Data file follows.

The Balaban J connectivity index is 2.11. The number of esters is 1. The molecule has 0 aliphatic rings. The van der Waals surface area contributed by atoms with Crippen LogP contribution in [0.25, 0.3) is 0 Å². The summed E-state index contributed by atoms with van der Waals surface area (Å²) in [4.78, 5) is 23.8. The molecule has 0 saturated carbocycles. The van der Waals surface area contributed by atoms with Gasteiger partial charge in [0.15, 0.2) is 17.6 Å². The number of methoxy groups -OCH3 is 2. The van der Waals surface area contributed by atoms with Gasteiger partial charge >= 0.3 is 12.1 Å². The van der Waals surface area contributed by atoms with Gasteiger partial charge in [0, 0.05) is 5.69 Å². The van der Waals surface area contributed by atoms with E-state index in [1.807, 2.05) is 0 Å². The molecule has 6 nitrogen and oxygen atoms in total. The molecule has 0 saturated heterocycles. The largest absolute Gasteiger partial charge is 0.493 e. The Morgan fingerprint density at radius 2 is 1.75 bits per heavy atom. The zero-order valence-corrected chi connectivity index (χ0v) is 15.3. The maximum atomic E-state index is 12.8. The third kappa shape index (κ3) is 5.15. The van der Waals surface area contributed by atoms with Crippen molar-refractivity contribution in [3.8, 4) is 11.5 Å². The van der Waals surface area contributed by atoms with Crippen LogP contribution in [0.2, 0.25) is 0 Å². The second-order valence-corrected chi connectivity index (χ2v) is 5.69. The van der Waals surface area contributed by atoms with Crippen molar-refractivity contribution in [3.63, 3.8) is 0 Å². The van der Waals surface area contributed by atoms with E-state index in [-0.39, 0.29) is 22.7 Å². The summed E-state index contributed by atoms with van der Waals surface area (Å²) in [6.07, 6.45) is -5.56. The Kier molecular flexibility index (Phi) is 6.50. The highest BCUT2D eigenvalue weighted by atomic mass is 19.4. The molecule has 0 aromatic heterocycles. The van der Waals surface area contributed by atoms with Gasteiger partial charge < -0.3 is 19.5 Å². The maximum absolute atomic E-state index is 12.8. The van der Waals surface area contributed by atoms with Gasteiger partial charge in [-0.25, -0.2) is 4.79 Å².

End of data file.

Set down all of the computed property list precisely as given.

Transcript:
The Balaban J connectivity index is 2.11. The number of esters is 1. The molecule has 0 aliphatic rings. The van der Waals surface area contributed by atoms with Crippen LogP contribution in [0.25, 0.3) is 0 Å². The summed E-state index contributed by atoms with van der Waals surface area (Å²) in [4.78, 5) is 23.8. The molecule has 0 saturated carbocycles. The van der Waals surface area contributed by atoms with Gasteiger partial charge in [0.15, 0.2) is 17.6 Å². The number of methoxy groups -OCH3 is 2. The van der Waals surface area contributed by atoms with Gasteiger partial charge >= 0.3 is 12.1 Å². The van der Waals surface area contributed by atoms with Gasteiger partial charge in [0, 0.05) is 5.69 Å². The van der Waals surface area contributed by atoms with E-state index in [1.807, 2.05) is 0 Å². The molecule has 6 nitrogen and oxygen atoms in total. The molecule has 0 saturated heterocycles. The largest absolute Gasteiger partial charge is 0.493 e. The Morgan fingerprint density at radius 2 is 1.75 bits per heavy atom. The zero-order valence-corrected chi connectivity index (χ0v) is 15.3. The maximum atomic E-state index is 12.8. The third kappa shape index (κ3) is 5.15. The van der Waals surface area contributed by atoms with Crippen molar-refractivity contribution in [3.8, 4) is 11.5 Å². The van der Waals surface area contributed by atoms with Crippen LogP contribution in [0.2, 0.25) is 0 Å². The second-order valence-corrected chi connectivity index (χ2v) is 5.69. The van der Waals surface area contributed by atoms with Crippen molar-refractivity contribution in [3.63, 3.8) is 0 Å². The van der Waals surface area contributed by atoms with E-state index in [-0.39, 0.29) is 22.7 Å². The summed E-state index contributed by atoms with van der Waals surface area (Å²) in [6.07, 6.45) is -5.56. The Kier molecular flexibility index (Phi) is 6.50. The highest BCUT2D eigenvalue weighted by atomic mass is 19.4. The molecule has 0 aromatic heterocycles. The van der Waals surface area contributed by atoms with Gasteiger partial charge < -0.3 is 19.5 Å². The maximum absolute atomic E-state index is 12.8. The van der Waals surface area contributed by atoms with Gasteiger partial charge in [-0.25, -0.2) is 4.79 Å².